The radio has always been a big part of the cultural identity of people everywhere, and not just in the United States. It came long before the invention of the television and was effectively part of every household. But more importantly, radio and the disembodied voice of the radio jockeys turned into something of a constant companion for those out on the road, a feeling that Lucas captures in ‘American Graffiti’ through Wolfman Jack. Wolfman Jack was a real-life disc jockey from the 60s to the early 90s whose gravelly voice many of our readers would remember.
The film featured the famous disc jockey as himself, as well. “George knew about Wolfman Jack but I had some relationship with him,” said Coppola in the Making Of video. “I think Wolfman Jack had called me up once or introduced himself, or had tried to reach me for something else, and so I proposed that we get the real guy and George was thrilled that we could have him!”
With a film that is so steeped in American pop culture in the 60s, ‘American Graffiti’ needed a cast that would add to the nostalgia and the overall story. The casting itself was a long and tedious process. Thousands of people were auditioned for the ensemble cast, whittled down and then divided into different groups, screen tests were taken, and every group went through readings upon readings of the screenplay until the main cast was finalized, Lucas disclosed. It was also the first time that videotape had been used during the casting process.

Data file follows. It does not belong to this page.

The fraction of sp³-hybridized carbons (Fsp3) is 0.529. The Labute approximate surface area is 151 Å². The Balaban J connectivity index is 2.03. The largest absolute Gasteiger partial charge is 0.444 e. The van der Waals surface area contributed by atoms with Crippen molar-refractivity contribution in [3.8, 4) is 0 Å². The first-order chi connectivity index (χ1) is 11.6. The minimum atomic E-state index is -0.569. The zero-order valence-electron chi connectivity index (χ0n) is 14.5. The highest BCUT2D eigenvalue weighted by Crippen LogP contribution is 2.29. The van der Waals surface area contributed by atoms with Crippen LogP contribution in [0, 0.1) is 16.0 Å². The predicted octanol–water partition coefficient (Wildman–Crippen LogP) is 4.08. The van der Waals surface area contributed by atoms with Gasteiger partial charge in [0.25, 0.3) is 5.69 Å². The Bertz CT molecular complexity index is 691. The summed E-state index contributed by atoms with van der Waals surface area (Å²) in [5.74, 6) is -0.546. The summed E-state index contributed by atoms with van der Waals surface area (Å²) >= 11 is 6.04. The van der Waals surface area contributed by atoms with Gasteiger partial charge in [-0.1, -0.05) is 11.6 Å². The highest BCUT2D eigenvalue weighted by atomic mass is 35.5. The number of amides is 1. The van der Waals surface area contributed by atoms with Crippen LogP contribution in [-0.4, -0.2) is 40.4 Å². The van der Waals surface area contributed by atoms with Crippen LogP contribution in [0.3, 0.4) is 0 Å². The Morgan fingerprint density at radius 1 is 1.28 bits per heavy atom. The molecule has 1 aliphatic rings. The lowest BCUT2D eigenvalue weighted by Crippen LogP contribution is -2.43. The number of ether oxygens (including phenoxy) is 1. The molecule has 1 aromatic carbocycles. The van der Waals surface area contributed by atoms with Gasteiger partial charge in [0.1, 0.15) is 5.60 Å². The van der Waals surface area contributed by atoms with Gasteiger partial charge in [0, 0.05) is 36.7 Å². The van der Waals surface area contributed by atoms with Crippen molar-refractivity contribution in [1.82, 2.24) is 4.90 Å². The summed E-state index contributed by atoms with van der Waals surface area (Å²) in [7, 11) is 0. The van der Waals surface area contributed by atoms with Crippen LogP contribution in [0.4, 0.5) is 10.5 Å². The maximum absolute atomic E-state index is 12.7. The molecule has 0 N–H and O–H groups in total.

Though not a true story, ‘American Graffiti’ is certainly an accurate window into what America looked like in the early 60s, especially from the perspective of a teenager. The film is a celebration of everything that made the 60s great for so many people, from hot rods to rock and roll. But more than that, it is a vibrant story about everyday people that tells the viewers that you can never know how life would turn out.
Read More: Why American Graffiti is a Masterpiece of Cinema?